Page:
[A-37 Dragonfly] DRAGONS over the CARIBBEAN

Cold war, Korea, Vietnam, and Desert Storm - up to and including for example the A-10, F-15, Mirage 200, MiG-29, and F-18.
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spazsinbad

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Unread post07 May 2020, 10:45

DRAGONS over the CARIBBEAN [6 page PDF of article attached below]
Jun 2020 Erwan de Cherisey

"Combat Aircraft Journal meets Colombia’s A-37 ‘Dragons’, which have proven their worth on many occasions over an incredible 40-year history...."

Source: Combat Aircraft Journal June 2020 Volume 21 Number 6
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Dragonfly A-37 in Caribbean CombatAircraftJune2020 pp6.pdf
(1.55 MiB) Downloaded 453 times
DRAGONcaribbeanSquadronA-37dragonflyBadge.gif
DragonsOverCaribbeanTitle.jpg
A-37cockpitDragonflyCarib.jpg
A4G Skyhawk: www.faaaa.asn.au/spazsinbad-a4g/ & www.youtube.com/channel/UCwqC_s6gcCVvG7NOge3qfAQ/videos?view_as=subscriber
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mixelflick

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Unread post07 May 2020, 18:11

Gums will love :)
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Gums

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Unread post11 May 2020, 22:41

Salute!

Not sure if I "love" the article, but at least somebody still keeps those things flying and lookng like a showroom antique car.

Many pictures of our loadouts, war stories, reunion pics, and such are not available on the A-37.org site now. The original author and I turned over the domain and files a few years ago, and many things are not there today.

I do not unnerstan why folks keep showing the 4 x bag loadout verus some of the ones we carried for 5 years from Bien Hoa. Our normal loadout had 2 x 100 gal bags, 2 x 750 eggs inboard or BLU-1 nape( 100 gallons of nasty stuff and the thing looked just like the gas bags), 2 x 500 pounders, then 2 x 250 pounders or CBU or rx pods outboard.

With that loadout we could go out about 100 miles and hold for maybe 30 minutes. If we had a known tgt then figure 200 miles, drop and come back on one engine if you spent too much time in the tgt area.

Our normal load for night over the Trail was 2 x 500, 2 x fuel bags, 4 x CBU pods ( CBU-25, mostly). Sometimes we carried flare pods and CBU pods to round out the load. I do not recall one mission without all 8 stations loaded.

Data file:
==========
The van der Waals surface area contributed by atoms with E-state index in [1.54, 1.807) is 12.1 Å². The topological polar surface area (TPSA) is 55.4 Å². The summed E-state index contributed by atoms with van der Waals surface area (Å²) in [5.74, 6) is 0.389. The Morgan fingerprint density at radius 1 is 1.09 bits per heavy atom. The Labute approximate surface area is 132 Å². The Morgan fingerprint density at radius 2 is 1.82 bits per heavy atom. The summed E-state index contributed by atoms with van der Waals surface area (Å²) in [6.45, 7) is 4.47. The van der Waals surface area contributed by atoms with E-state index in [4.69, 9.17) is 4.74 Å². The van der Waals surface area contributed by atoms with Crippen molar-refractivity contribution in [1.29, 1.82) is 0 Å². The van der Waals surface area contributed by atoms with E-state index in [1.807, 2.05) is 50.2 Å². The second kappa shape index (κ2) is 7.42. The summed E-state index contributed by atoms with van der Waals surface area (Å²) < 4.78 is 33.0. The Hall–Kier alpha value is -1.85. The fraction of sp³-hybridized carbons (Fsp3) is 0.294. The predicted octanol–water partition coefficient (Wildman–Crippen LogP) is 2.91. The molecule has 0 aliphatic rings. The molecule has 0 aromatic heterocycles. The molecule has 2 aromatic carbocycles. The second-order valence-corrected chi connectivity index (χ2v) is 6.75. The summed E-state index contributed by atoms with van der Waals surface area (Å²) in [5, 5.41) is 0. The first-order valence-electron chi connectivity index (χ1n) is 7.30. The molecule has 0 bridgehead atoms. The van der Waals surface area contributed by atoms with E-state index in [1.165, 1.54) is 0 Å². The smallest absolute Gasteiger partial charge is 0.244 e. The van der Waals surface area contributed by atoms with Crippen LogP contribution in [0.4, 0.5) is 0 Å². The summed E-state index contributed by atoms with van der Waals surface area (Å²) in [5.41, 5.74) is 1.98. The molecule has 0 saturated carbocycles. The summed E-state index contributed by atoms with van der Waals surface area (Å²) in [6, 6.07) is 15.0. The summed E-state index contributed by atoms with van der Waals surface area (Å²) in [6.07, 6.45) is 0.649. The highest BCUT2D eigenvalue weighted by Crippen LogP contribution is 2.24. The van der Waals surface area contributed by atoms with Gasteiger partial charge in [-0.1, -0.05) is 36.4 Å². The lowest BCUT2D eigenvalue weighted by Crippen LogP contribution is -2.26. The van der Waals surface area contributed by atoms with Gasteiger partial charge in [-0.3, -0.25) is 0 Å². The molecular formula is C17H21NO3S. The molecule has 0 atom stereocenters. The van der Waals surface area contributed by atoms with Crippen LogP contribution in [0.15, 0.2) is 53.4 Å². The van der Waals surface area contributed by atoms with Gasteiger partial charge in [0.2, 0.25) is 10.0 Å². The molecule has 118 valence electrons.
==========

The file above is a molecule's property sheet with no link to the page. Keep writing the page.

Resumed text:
My feeling is the Colombians did not fly 75,000 combat sorties over a 5 year period, including surge ops like the '68 Tet when we flew 3 times a day and went to sleep to do it again next day.

Gums sends...
Gums
Viper pilot '79
"God in your guts, good men at your back, wings that stay on - and Tally Ho!"
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Roscoe

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Unread post14 May 2020, 00:39

I probably told this story before, but we used A-37s at the Test Pilot School for spin test training. They tumbled nicely and predictably which made them perfectly suitable for the role. Only issue was to make sure the tip tanks were empty before starting a spin or they might not recover. [Well, technically having fuel in the tips wasn't the issue, but rather asymmetrical fuel.] Once at altitude and on condition we would dump the remaining fuel (to be sure of a symmetrical configuration) and chase would confirm when both tanks were empty (streams would stop). One time, the streams stopped, chase called empty, and the crew entered the first spin. They never recovered (both jumped out OK). They lost the jet because one tank wasn't empty...the fuel dump pump had failed and that's what made the stream stop. They were down for a few months pending the investigation.

Later, once they were back flying again, a crew came back from a spin hop and discovered during post-flight that the entire empennage was wobbling due to something "broken" on the inside. They were immediately impounded/grounded and never flown again. Sad. That was one of my most exhilarating hops at TPS.
Roscoe
F-16 Program Manager
USAF Test Pilot School 92A

"It's time to get medieval, I'm goin' in for guns" - Dos Gringos
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Gums

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Unread post14 May 2020, 03:54

Salute!

Thanks, Roscoe. Great to see you're still around.

My Zoomie roomie got to trouble shoot one of the beat up planes that came back from Bien Hoa to fly for a Reserve outfit, a Bee, not an "A". He was an FCF dude in the 604th, and then had the chance to do it again while going thru his advanced degree program up north.

The problem child had the rear end "cocked" a bit, so no wonder they couldn't trim it.

I will guarantee that we over gee'd those planes more than the law should allow, and prolly exceeded the rolling gee more than the symmetrical gee most missions.

Gums sends...
Gums
Viper pilot '79
"God in your guts, good men at your back, wings that stay on - and Tally Ho!"

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